As a long-standing fan of Pat Barker, I looked forward to this, her latest novel. It does not disappoint. There is the same wonderfully lucid, almost limpid prose, which so elegantly carries her earlier fiction. The opening is particularly powerful and perhaps the remainder of the book never quite lives up to the expectations here created. As ever the characters are given solid reality and the dialogue seldom if at all creates a false note. However, although they are all convincing products of their social, historical worlds and certainly illuminate the times they lived in and through with conviction, their very typicality and ordinariness militates against any real depth of engagement with them as individuals. No doubt this helps to prevent distraction from the consequences of their different but always painful experiences of the war. So to a degree, anyway, I feel that PB sacrifices character to historical authenticity and I'm not entirely convinced that the Toby/Elinor relationship transcends this. Nonetheless, the book has a sincerity and grace that does a great deal to compensate for any psychological shortcomings.
on 6 March 2015
Cover 4/5 Nice match for the contents
Having read the Regeneration trilogy I was not sure about reading this book thinking it might be a re run. In some ways it is and I suppose if one has a successful formula of clothing a true skeleton with a fictional flesh it is worth doing. The factual background was interesting.
*Engrossing and interesting - Yes the mix of fact and fiction works well.
*Enjoyment and entertainment - Difficult to say this about a book with such a tortured character mix and a WW1 background.
*Emotional - In the end I felt sad for both Elinor and Kit. When I got to the punch line I thought what a waste. In the Regeneration Trilogy and this book I felt close to the characters struggling with life, families and war.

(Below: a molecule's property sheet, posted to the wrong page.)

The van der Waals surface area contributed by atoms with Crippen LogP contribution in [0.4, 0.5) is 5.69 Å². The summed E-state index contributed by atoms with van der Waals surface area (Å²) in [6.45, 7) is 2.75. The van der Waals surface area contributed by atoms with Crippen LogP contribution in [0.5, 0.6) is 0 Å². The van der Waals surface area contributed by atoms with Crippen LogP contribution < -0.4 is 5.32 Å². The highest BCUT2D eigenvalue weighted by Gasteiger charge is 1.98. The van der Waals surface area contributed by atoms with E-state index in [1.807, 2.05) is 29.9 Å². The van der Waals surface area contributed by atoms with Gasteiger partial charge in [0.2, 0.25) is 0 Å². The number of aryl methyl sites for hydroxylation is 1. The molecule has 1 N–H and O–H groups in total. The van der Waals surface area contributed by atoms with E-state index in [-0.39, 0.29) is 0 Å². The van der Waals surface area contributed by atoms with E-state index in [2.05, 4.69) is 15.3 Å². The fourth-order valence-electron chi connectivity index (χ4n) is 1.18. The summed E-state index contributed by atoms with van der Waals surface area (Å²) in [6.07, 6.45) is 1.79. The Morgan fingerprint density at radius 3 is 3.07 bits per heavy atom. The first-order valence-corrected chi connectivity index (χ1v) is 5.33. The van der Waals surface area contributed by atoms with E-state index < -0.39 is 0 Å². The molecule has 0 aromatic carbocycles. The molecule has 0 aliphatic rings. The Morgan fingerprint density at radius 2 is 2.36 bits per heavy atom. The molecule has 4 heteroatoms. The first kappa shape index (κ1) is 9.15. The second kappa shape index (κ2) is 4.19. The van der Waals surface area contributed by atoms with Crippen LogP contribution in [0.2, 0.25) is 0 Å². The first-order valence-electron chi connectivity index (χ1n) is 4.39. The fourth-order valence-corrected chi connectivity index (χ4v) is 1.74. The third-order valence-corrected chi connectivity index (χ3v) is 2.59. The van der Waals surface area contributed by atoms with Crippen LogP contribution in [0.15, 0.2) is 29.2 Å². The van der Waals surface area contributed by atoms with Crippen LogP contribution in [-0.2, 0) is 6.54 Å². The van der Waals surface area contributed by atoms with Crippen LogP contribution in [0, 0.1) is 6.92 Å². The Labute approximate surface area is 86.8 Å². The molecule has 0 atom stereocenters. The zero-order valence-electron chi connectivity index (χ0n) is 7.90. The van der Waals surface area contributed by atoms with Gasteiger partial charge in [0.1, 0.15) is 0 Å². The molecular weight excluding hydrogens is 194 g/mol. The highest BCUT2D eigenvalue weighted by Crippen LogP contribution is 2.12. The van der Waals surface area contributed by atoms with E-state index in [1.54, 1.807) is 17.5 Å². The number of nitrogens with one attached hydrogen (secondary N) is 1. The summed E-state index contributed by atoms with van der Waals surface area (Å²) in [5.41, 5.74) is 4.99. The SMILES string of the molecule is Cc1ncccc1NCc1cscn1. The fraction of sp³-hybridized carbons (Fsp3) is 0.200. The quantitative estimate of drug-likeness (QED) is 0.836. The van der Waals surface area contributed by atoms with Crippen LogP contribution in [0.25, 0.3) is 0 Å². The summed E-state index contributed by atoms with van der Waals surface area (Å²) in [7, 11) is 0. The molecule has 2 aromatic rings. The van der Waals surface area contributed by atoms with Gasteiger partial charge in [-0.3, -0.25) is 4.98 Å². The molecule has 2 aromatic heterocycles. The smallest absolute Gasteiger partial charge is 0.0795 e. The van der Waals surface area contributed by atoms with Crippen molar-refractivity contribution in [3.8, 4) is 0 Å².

*Educational - The whole world of the Slade and anatomy school.
*Ease of reading - Not a quick read but from my perspective well written. As one review on the cover says impressive. The scenes in the house next to the East Coast beach memorable.
May read again
Alexander of the Allrighters and Ywnwab!
on 27 August 2015
The second book in Pat Barker’s new trilogy is set in 1917, when young artist Elinor Brooke learns her brother Toby is listed as missing, presumed dead. We follow her attempts to uncover the truth of his death, so I expected this book would reveal the true impact of the war on the lives of everyone.
What I didn’t expect was for Pat Barker to address one of the last ‘taboo’ subjects rarely explored by other authors – with such gripping effect. The same characters so wonderfully developed in Life Class, suffer sometimes physical and emotional trauma, made all the more shocking by our knowledge of their previous lives.
I particularly liked the evocative glimpses of live at the front line, seen through flashbacks. Once again, Pat Barker shows her skill with passages from Elinor’s diary which conceal as much as they reveal, leaving the reader to form their own theories.
Toby’s Room is also a moving tribute to the memory of those who survived the horrors of war and continued fighting, often against the odds, to recover their humanity.